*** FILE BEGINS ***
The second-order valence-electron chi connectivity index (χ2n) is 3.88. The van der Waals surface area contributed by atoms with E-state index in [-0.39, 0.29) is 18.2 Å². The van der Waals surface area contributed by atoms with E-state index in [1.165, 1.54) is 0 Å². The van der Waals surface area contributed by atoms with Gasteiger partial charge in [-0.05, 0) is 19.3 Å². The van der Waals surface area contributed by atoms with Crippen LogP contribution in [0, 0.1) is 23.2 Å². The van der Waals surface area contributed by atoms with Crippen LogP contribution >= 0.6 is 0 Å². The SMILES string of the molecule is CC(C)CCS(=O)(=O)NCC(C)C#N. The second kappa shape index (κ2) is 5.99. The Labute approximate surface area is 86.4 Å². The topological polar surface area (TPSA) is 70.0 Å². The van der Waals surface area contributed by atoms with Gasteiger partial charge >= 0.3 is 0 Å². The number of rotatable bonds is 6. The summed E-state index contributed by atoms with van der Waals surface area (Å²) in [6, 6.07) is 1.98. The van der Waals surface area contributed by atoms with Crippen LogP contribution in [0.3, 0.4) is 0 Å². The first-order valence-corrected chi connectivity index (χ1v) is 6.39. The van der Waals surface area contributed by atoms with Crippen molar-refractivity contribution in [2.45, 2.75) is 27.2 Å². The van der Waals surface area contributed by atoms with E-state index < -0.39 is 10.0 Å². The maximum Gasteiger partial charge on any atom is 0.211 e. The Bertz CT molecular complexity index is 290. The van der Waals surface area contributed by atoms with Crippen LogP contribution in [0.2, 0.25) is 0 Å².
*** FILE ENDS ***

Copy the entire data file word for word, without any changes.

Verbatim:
The second-order valence-electron chi connectivity index (χ2n) is 3.88. The van der Waals surface area contributed by atoms with E-state index in [-0.39, 0.29) is 18.2 Å². The van der Waals surface area contributed by atoms with E-state index in [1.165, 1.54) is 0 Å². The van der Waals surface area contributed by atoms with Gasteiger partial charge in [-0.05, 0) is 19.3 Å². The van der Waals surface area contributed by atoms with Crippen LogP contribution in [0, 0.1) is 23.2 Å². The van der Waals surface area contributed by atoms with Crippen LogP contribution >= 0.6 is 0 Å². The SMILES string of the molecule is CC(C)CCS(=O)(=O)NCC(C)C#N. The second kappa shape index (κ2) is 5.99. The Labute approximate surface area is 86.4 Å². The topological polar surface area (TPSA) is 70.0 Å². The van der Waals surface area contributed by atoms with Gasteiger partial charge >= 0.3 is 0 Å². The number of rotatable bonds is 6. The summed E-state index contributed by atoms with van der Waals surface area (Å²) in [6, 6.07) is 1.98. The van der Waals surface area contributed by atoms with Crippen LogP contribution in [0.3, 0.4) is 0 Å². The first-order valence-corrected chi connectivity index (χ1v) is 6.39. The van der Waals surface area contributed by atoms with Crippen molar-refractivity contribution in [2.45, 2.75) is 27.2 Å². The van der Waals surface area contributed by atoms with E-state index < -0.39 is 10.0 Å². The maximum Gasteiger partial charge on any atom is 0.211 e. The Bertz CT molecular complexity index is 290. The van der Waals surface area contributed by atoms with Crippen LogP contribution in [0.2, 0.25) is 0 Å².